Since the Guardian Foundation’s Education Centre opened in 2002, as many as 145,000 school children, students, teachers, and adults have participated in its workshops, events, and activities. The Centre aims to empower young people to access, understand and participate in the world of media.
We talked about the experience of the Guardian Foundation in the development of sustainable MIL programmes for youth with Kelly Walls, Executive director and Margaret Holborn, Head of secondary and higher education, The Guardian Foundation, who also spoke on this topic in a webinar on trending topics in media literacy organized within the SEENPM members’ “Media for Citizens – Citizens for Media” project in the Western Balkans.
What is the mission and work of the Guardian Foundation (briefly) and what are the components of the Foundation’s media literacy programmes?
The Guardian Foundation is an independent charity which supports media under threat, promotes diversity in the media and empowers children and young people to engage with the news. Working with a broad range of individuals, communities and organisations, we create impactful programmes that enable change.
We have two news literacy programmes; The Guardian Education Centre – which runs inspirational news and media workshops for schools, universities, teachers and families and NewsWise – an award winning news literacy project for 7-11 year-olds. Both programmes aim to give young people the skills and knowledge to critically navigate news and challenge misinformation as well as creating their own news reports, and to have a voice in their own communities.
Could you, please, outline how the Education Centre’s media literacy work developed?
The Education Centre was set up as part of the Guardian’s Archive and Visitor Centre (Newsroom) in May 2002. In the preceding months we consulted widely with teachers, educationalists and journalists to ensure that our programme offering would be unique, authentic and engaging for participants. We originally piloted two workshops where students made newspaper front pages in real time and within two months of opening we were fully booked for the rest of that academic year.
Over the years, our oversubscribed workshop programme developed to include video editing and coding to reflect innovations in journalism. In 2009, we moved into a dedicated learning space within the Guardian’s new offices in Kings Cross, London which has enabled young people to gain a wider insight into how a news organisation works. In 2016, we piloted an outreach programme in London and Lancashire for primary school children, which resulted in the establishment of NewsWise with our partners, the National Literacy Trust and PSHE Association. Inspired by the Guardian newspaper’s 200th anniversary (5 May 2021), we developed a series of workshops looking at the history of news and the role of archivists which led to our current Heritage Lottery Funded project. Our programmes have continued to develop and evolve, and in response to the Covid-19 pandemic we have been delivering virtual workshops and webinars training teachers who have gone on to use our resources to support remote learning.
How do you work with schools and teachers?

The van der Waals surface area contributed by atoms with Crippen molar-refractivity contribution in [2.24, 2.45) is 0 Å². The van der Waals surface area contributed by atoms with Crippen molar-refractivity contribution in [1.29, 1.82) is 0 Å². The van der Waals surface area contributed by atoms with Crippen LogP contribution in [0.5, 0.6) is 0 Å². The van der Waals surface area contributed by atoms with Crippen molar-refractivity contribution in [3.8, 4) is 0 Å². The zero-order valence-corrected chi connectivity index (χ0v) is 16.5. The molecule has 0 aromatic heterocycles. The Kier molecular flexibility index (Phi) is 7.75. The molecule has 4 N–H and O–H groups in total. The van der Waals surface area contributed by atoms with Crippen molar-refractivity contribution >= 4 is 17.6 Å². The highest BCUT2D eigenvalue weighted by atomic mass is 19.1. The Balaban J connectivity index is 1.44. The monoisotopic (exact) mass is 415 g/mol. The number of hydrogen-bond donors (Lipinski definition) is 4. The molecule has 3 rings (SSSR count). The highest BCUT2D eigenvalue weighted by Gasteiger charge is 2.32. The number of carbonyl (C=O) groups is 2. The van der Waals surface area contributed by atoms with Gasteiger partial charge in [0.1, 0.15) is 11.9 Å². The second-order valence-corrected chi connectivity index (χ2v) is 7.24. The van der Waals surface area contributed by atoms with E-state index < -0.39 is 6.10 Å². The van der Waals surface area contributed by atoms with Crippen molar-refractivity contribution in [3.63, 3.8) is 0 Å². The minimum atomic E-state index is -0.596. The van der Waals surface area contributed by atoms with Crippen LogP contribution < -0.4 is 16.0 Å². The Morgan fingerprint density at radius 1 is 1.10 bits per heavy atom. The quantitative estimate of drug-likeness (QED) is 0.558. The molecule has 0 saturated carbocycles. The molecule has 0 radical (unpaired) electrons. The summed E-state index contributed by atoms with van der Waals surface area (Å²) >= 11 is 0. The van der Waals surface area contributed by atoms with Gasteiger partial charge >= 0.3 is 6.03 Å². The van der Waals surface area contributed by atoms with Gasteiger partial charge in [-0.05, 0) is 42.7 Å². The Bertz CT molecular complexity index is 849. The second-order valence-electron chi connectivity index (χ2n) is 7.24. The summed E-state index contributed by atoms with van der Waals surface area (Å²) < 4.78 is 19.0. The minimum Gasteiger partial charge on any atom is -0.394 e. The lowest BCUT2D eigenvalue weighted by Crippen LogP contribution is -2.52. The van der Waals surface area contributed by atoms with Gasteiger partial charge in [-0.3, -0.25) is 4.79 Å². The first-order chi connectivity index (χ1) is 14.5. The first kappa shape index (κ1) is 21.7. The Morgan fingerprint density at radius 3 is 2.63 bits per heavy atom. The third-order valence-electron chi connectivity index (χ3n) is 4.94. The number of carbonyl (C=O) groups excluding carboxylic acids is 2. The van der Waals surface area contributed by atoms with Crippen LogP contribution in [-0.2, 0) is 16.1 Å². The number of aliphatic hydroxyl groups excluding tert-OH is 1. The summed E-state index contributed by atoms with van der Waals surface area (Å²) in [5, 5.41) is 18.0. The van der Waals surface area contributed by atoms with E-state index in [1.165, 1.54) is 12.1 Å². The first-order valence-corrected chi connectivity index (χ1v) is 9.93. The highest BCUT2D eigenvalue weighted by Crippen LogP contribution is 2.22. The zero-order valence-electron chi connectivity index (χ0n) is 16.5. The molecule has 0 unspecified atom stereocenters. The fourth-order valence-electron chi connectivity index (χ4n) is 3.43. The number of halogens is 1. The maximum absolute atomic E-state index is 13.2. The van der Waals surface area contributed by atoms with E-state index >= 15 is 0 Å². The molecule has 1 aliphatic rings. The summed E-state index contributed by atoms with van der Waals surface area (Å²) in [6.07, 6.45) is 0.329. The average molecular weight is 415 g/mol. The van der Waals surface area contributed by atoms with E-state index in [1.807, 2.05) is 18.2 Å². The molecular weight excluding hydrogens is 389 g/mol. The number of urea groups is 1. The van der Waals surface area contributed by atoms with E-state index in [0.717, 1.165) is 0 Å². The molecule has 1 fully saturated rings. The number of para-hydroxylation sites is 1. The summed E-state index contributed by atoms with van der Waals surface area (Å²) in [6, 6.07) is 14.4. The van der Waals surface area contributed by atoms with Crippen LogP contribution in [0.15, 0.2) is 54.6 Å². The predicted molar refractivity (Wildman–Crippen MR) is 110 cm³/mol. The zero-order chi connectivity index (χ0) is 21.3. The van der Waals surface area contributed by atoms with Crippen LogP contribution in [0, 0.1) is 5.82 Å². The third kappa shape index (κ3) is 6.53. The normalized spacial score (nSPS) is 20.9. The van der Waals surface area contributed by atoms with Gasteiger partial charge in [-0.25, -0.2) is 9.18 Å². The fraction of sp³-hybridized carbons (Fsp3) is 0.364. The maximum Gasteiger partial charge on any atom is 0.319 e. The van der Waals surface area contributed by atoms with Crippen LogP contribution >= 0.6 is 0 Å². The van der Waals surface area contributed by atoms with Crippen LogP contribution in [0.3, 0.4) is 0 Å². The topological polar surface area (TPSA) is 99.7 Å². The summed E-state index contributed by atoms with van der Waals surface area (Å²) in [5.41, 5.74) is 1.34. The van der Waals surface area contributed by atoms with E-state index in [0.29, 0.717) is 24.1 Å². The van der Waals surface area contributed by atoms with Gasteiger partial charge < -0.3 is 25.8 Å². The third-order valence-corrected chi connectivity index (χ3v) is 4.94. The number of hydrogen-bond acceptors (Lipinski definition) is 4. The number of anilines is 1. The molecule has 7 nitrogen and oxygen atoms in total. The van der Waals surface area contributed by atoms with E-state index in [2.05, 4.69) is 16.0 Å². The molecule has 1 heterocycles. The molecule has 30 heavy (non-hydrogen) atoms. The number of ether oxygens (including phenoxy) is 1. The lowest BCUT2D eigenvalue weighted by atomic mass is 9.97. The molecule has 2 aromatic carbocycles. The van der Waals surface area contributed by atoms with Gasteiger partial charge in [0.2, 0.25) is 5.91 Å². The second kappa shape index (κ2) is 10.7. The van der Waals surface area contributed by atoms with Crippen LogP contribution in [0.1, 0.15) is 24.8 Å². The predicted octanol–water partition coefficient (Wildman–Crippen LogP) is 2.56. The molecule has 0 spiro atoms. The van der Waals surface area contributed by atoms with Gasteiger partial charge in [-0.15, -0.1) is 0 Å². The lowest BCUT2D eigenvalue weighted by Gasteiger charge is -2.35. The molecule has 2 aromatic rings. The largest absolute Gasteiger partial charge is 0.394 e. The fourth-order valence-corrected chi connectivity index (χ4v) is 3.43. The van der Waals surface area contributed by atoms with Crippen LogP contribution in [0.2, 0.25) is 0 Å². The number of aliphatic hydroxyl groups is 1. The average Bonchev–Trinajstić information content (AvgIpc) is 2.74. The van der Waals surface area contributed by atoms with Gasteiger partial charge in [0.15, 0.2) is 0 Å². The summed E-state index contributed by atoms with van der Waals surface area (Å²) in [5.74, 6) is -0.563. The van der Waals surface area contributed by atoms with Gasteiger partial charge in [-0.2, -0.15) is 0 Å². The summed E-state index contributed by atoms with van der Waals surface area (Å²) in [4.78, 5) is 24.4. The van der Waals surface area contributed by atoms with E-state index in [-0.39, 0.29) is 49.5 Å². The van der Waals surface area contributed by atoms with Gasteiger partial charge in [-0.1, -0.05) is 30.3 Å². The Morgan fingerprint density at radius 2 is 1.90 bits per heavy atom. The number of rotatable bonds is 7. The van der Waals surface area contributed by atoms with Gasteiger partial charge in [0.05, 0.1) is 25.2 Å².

Our relationships with schools and teachers are essential for us and the principal way in which we reach and engage so many children. We prioritise working with a diverse range of schools, in the hardest to reach communities where students have above average rates of free school meals (one indicator of deprivation), English as an additional language and in areas and communities underrepresented by the media. Many of them bring their classes to visit The Education Centre, taking part in a range of news and media literacy workshops within the Guardian building. Whereas, our NewsWise team travels to the schools themselves. In both cases the children and young people often have opportunities to meet real journalists.
For teachers directly, we provide news and media literacy training sessions and conferences, as well as online teaching resources from both The Education Centre and NewsWise. Teacher consultation plays a major role in the design and delivery of our workshops. All of our work is piloted with teachers and evaluated by them, including a network of teacher champions.
What do you know about the impact of your MIL programmes?
145,000 students, teachers and adults have taken part in the Education Centre programmes since it was opened in 2002. Teachers have commented on the very positive effect the session has had on student learning and attainment, engagement with news, critical analysis skills and career aspirations. Teachers continue to build on the experiences after the sessions with their students. We had good geographical reach with schools visiting from a wide range of locations across the UK. A number of young people who have taken part in our workshops have gone on to have careers in journalism and media.
- Twice as many pupils were able to tell whether a news story was fake.
- Pupils were twice as likely to be interested in news.
- Pupils were twice as likely to say they would check if news came from a source they trust.
- 100% of teachers said pupils had a better understanding of aspects of news, such as the difference between fact and opinion.
The regional program “Media for Citizens – Citizens for Media: Strengthening the Capacity of NGOs for the Development of Media and Information Literacy in the Western Balkans” is implemented with the support of the European Union by partner organizations Mediacentar Sarajevo, Albanian Media Institute,Macedonian Institute for Media, Montenegrin Media Institute, Novi Sad School of Journalism, Peace Institute, SEENPM.